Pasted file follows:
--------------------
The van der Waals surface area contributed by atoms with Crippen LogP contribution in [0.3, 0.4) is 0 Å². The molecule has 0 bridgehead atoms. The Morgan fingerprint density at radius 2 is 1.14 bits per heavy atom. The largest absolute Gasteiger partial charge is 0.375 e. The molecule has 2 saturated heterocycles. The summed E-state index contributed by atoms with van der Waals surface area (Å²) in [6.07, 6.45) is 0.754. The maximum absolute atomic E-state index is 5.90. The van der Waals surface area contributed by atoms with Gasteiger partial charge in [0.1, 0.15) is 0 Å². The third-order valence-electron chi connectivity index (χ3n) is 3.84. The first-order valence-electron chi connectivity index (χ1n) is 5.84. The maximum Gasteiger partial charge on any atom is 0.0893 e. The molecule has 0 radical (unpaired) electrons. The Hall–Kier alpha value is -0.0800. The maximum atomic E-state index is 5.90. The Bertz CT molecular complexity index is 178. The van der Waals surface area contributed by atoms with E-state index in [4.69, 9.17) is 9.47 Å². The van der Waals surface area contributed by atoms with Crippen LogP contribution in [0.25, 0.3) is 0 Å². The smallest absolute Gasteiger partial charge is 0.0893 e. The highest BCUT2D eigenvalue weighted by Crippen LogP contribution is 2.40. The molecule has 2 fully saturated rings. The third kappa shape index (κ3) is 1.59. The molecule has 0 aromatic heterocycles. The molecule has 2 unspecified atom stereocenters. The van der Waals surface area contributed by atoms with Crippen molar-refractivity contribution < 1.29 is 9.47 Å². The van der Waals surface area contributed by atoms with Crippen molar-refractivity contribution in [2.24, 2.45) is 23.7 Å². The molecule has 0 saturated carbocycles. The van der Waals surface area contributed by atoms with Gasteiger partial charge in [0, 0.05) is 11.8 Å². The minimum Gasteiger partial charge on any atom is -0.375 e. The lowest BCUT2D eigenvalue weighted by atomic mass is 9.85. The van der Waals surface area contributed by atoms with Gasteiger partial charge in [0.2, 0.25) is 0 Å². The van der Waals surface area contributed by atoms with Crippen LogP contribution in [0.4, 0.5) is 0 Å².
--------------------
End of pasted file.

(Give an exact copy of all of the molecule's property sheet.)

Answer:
The van der Waals surface area contributed by atoms with Crippen LogP contribution in [0.3, 0.4) is 0 Å². The molecule has 0 bridgehead atoms. The Morgan fingerprint density at radius 2 is 1.14 bits per heavy atom. The largest absolute Gasteiger partial charge is 0.375 e. The molecule has 2 saturated heterocycles. The summed E-state index contributed by atoms with van der Waals surface area (Å²) in [6.07, 6.45) is 0.754. The maximum absolute atomic E-state index is 5.90. The van der Waals surface area contributed by atoms with Gasteiger partial charge in [0.1, 0.15) is 0 Å². The third-order valence-electron chi connectivity index (χ3n) is 3.84. The first-order valence-electron chi connectivity index (χ1n) is 5.84. The maximum Gasteiger partial charge on any atom is 0.0893 e. The molecule has 0 radical (unpaired) electrons. The Hall–Kier alpha value is -0.0800. The maximum atomic E-state index is 5.90. The Bertz CT molecular complexity index is 178. The van der Waals surface area contributed by atoms with E-state index in [4.69, 9.17) is 9.47 Å². The van der Waals surface area contributed by atoms with Crippen LogP contribution in [0.25, 0.3) is 0 Å². The smallest absolute Gasteiger partial charge is 0.0893 e. The highest BCUT2D eigenvalue weighted by Crippen LogP contribution is 2.40. The molecule has 2 fully saturated rings. The third kappa shape index (κ3) is 1.59. The molecule has 0 aromatic heterocycles. The molecule has 2 unspecified atom stereocenters. The van der Waals surface area contributed by atoms with Crippen molar-refractivity contribution < 1.29 is 9.47 Å². The van der Waals surface area contributed by atoms with Crippen molar-refractivity contribution in [2.24, 2.45) is 23.7 Å². The molecule has 0 saturated carbocycles. The van der Waals surface area contributed by atoms with Gasteiger partial charge in [0, 0.05) is 11.8 Å². The minimum Gasteiger partial charge on any atom is -0.375 e. The lowest BCUT2D eigenvalue weighted by atomic mass is 9.85. The van der Waals surface area contributed by atoms with Gasteiger partial charge in [0.2, 0.25) is 0 Å². The van der Waals surface area contributed by atoms with Crippen LogP contribution in [0.4, 0.5) is 0 Å².